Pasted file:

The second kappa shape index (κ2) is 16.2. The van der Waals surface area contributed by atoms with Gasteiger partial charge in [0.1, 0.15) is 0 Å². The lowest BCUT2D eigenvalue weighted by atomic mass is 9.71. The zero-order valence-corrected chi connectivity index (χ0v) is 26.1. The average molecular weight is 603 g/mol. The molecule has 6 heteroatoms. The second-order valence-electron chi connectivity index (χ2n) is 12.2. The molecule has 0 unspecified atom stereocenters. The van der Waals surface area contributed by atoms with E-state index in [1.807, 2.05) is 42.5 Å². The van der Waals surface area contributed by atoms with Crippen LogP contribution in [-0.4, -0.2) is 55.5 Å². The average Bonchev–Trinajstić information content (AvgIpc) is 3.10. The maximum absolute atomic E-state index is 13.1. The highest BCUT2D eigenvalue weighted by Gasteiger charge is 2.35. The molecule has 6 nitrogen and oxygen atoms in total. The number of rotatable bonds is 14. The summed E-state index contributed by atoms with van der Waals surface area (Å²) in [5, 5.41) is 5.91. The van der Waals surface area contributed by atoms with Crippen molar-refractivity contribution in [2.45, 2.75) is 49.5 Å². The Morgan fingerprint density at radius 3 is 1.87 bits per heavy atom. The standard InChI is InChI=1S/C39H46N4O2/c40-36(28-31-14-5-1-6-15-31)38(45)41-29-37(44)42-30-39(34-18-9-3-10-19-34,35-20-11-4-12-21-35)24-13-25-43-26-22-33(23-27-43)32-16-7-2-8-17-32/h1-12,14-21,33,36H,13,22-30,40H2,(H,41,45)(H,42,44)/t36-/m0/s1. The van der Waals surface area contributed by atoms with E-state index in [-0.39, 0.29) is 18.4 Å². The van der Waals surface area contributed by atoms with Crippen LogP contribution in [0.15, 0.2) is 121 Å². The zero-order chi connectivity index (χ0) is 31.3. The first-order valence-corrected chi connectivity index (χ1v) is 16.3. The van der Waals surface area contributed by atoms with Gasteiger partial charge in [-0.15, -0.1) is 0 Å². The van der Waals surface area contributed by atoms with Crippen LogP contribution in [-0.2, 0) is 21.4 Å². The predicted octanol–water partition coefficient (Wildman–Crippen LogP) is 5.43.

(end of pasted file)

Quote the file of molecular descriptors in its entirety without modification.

The second kappa shape index (κ2) is 16.2. The van der Waals surface area contributed by atoms with Gasteiger partial charge in [0.1, 0.15) is 0 Å². The lowest BCUT2D eigenvalue weighted by atomic mass is 9.71. The zero-order valence-corrected chi connectivity index (χ0v) is 26.1. The average molecular weight is 603 g/mol. The molecule has 6 heteroatoms. The second-order valence-electron chi connectivity index (χ2n) is 12.2. The molecule has 0 unspecified atom stereocenters. The van der Waals surface area contributed by atoms with E-state index in [1.807, 2.05) is 42.5 Å². The van der Waals surface area contributed by atoms with Crippen LogP contribution in [-0.4, -0.2) is 55.5 Å². The average Bonchev–Trinajstić information content (AvgIpc) is 3.10. The maximum absolute atomic E-state index is 13.1. The highest BCUT2D eigenvalue weighted by Gasteiger charge is 2.35. The molecule has 6 nitrogen and oxygen atoms in total. The number of rotatable bonds is 14. The summed E-state index contributed by atoms with van der Waals surface area (Å²) in [5, 5.41) is 5.91. The van der Waals surface area contributed by atoms with Crippen molar-refractivity contribution in [2.45, 2.75) is 49.5 Å². The Morgan fingerprint density at radius 3 is 1.87 bits per heavy atom. The standard InChI is InChI=1S/C39H46N4O2/c40-36(28-31-14-5-1-6-15-31)38(45)41-29-37(44)42-30-39(34-18-9-3-10-19-34,35-20-11-4-12-21-35)24-13-25-43-26-22-33(23-27-43)32-16-7-2-8-17-32/h1-12,14-21,33,36H,13,22-30,40H2,(H,41,45)(H,42,44)/t36-/m0/s1. The van der Waals surface area contributed by atoms with E-state index in [-0.39, 0.29) is 18.4 Å². The van der Waals surface area contributed by atoms with Crippen LogP contribution in [0.15, 0.2) is 121 Å². The zero-order chi connectivity index (χ0) is 31.3. The first-order valence-corrected chi connectivity index (χ1v) is 16.3. The van der Waals surface area contributed by atoms with Gasteiger partial charge in [-0.15, -0.1) is 0 Å². The van der Waals surface area contributed by atoms with Crippen LogP contribution in [-0.2, 0) is 21.4 Å². The predicted octanol–water partition coefficient (Wildman–Crippen LogP) is 5.43.